Our earlier studies clearly demonstrating that an NIEHS priority chemical, carbon disulfide (CS2) enhanced atherosclerosis, especially in the setting of hyperlipidemia, strongly indicates the need to include this leading cause of death in the USA as an endpoint in chemical testing and mechanistic research into environmental factors influencing human disease. Because of the paucity of research into this area, appropriate animal models of atherosclerosis should be identified and tested before expensive and time consuming studies are undertaken. While there are avian, dog, rabbit, and rodent models of atherosclerosis, rodents have clear advantages in terms of strain characterization, availability of inbred strains, ease of genetic manipulation, and cost. A large amount of mechanistic work in atherosclerosis has utilized the mouse; especially mice that have been genetically engineered such that various genes involved in lipid metabolism (i.e. Apo-E and the LDL receptor) have been disrupted or altered making the animals more prone to the development of atherosclerosis. Mice carry most of their serum lipids in high density lipoproteins (HDL) and have virtually no low density lipoproteins (LDL) and develop no atherosclerosis. However, if some strains such as C57BL/6 are placed on a high fat diet (HFD) they develop hyperlipidemia, lipoproteins appear in the low and intermediate density bands, and the animals develop atherosclerosis limited to the aortic root under the aortic valves. This is the model in which CS2 significantly enhanced lesions mostly in animals on the HFD. There are several criticisms of this model. Firstly, the animals are very resistant to atherosclerosis naturally and a rather extreme diet has to be employed that has several toxic side effects including gallstones, hepatic obstruction, and granulomas in the spleen. Secondly, the amount of atherosclerosis is limited quantitatively and anatomically. Thirdly, the lesions consist mainly of foam cells and extra cellular lipid with no proliferative component and thus do not reflect the composition of more advanced human disease.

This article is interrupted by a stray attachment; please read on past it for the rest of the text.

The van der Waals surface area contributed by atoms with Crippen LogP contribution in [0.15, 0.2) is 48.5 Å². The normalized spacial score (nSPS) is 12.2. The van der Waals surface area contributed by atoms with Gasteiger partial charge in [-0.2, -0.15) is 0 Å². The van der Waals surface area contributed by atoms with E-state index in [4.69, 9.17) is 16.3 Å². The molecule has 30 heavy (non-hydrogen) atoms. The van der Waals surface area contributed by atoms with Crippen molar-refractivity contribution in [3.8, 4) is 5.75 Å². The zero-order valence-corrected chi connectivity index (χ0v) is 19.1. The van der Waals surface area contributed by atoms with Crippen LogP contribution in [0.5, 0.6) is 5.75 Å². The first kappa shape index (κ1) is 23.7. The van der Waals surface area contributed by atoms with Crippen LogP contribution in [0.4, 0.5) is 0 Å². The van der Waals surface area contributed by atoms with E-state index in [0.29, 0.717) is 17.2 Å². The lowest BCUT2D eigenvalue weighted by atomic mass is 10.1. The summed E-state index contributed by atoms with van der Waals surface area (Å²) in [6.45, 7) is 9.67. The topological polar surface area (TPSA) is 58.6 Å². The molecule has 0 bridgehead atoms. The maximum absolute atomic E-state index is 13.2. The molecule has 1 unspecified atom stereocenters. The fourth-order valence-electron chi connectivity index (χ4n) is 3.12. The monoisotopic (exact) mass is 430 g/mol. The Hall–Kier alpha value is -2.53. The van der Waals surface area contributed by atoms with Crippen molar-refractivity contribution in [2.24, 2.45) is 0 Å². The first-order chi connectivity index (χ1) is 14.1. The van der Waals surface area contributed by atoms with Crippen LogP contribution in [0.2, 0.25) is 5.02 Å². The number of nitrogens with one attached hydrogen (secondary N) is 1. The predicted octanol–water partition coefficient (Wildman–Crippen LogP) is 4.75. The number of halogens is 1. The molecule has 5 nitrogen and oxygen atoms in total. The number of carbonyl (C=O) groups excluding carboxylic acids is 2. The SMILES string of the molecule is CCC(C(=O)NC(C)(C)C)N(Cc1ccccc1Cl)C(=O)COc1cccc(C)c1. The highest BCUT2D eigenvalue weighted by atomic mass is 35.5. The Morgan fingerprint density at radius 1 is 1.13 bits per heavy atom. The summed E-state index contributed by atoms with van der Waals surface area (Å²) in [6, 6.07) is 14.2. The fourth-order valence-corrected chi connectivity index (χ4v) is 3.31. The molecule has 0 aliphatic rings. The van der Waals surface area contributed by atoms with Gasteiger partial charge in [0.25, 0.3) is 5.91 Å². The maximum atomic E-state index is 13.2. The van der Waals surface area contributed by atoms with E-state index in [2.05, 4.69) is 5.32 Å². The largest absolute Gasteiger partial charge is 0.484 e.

National Institute of Health (NIH)
National Institute of Environmental Health Sciences (NIEHS)
Intramural Research (Z01)
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Sills, Robert C; Harry, G Jean; Valentine, William M et al. (2005) Interdisciplinary neurotoxicity inhalation studies: Carbon disulfide and carbonyl sulfide research in F344 rats. Toxicol Appl Pharmacol 207:245-50
Lewis, J G; Graham, D G; Valentine, W M et al. (1999) Exposure of C57BL/6 mice to carbon disulfide induces early lesions of atherosclerosis and enhances arterial fatty deposits induced by a high fat diet. Toxicol Sci 49:124-32